3. Don’t criticize people for failing to have the same determination that you do.

4. Do the good deed and don’t hang around for the party.

5. Make sure that when you fail, you make it clear to those around you that you’re going to correct it or improve it.

6. Acknowledge the value in others.

G-Pop wants his children to know that they should not need to be wanted or need to be respected.

The power lies in becoming valuable to those around you–and then they will want you and respect you.

 

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Good News and Better News … September 12th, 2016

Jonathots Daily Blog

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milford-c-c-comp

There is certainly nothing more representative of the heart and mind-set of Jesus than compassion.

Arriving yesterday in Milford, I felt that gentle enthusiasm from Pastor Doug, his wife Marianne and the gathered souls.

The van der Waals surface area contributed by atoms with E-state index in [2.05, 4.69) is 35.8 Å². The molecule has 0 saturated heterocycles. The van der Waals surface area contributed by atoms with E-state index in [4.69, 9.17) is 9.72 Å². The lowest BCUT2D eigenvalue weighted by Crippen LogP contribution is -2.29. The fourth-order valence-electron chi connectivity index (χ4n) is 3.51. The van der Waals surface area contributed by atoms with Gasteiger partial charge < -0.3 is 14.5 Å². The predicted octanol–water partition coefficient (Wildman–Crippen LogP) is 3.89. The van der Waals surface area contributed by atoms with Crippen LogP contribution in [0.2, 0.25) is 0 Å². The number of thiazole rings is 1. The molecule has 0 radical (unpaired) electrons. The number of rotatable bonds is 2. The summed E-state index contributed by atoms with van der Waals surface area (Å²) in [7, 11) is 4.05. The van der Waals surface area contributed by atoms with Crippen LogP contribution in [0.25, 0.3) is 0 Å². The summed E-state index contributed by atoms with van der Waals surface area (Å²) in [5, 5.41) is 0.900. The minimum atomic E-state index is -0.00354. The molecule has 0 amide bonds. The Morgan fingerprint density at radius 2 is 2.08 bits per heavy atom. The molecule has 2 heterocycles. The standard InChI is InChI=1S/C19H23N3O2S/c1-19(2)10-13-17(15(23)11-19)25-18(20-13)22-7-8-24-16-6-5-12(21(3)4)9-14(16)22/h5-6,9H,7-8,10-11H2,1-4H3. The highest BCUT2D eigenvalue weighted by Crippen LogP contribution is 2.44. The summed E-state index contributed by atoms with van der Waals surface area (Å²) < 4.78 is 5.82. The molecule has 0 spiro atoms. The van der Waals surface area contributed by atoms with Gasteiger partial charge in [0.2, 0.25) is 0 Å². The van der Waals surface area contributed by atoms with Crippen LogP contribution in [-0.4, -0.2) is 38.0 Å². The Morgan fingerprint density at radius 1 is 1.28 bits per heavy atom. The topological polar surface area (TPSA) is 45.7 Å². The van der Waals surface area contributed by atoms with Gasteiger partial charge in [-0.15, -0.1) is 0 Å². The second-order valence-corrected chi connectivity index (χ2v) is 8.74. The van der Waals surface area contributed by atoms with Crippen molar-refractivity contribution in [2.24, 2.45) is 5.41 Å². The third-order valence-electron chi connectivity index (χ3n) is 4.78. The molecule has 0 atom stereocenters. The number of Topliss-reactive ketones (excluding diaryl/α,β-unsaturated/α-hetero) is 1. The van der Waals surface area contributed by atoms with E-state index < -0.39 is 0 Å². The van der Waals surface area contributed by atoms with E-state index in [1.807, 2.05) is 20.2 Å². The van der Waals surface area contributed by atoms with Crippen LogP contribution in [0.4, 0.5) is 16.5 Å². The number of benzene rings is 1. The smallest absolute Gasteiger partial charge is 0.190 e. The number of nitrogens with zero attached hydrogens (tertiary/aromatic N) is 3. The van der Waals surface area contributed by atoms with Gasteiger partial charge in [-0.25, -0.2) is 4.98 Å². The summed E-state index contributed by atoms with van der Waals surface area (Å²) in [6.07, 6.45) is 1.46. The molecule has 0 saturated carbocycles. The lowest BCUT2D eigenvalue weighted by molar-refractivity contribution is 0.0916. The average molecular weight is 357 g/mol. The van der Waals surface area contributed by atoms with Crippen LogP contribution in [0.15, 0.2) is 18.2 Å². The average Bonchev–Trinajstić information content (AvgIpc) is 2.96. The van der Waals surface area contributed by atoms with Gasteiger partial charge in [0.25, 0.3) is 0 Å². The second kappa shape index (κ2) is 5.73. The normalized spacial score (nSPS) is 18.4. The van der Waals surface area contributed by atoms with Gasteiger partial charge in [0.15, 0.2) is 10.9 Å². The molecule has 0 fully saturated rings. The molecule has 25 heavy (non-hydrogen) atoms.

They yearn to reach others.

Matter of fact, next Sunday they’re going to invite the community in to join them for breakfast, casting aside the trappings of religion, and making themselves vulnerable as human beings.

Yet in the midst of needful outreach to the community, we must be aware that the church was never intended to be a refuge to nurse the wounds or the grudges of purposely “little people.”

The message of Jesus is clear:

  • Heal the sick
  • Help them discover abundant life
  • And make sure everyone is free indeed

So even though we want to be forgiving and kind, we must remember three very important attributes of Jesus’ ministry:

1. Jesus refused to tolerate complainers.

The Pharisees didn’t have a good word for any good word. They didn’t realize that their hypocrisy was their problem, not Roman domination.

2. Jesus was not too available.

People had to ask about him. The lepers had to seek him out, and some determined souls even had to knock through the ceiling of the house to lower down a comrade for healing.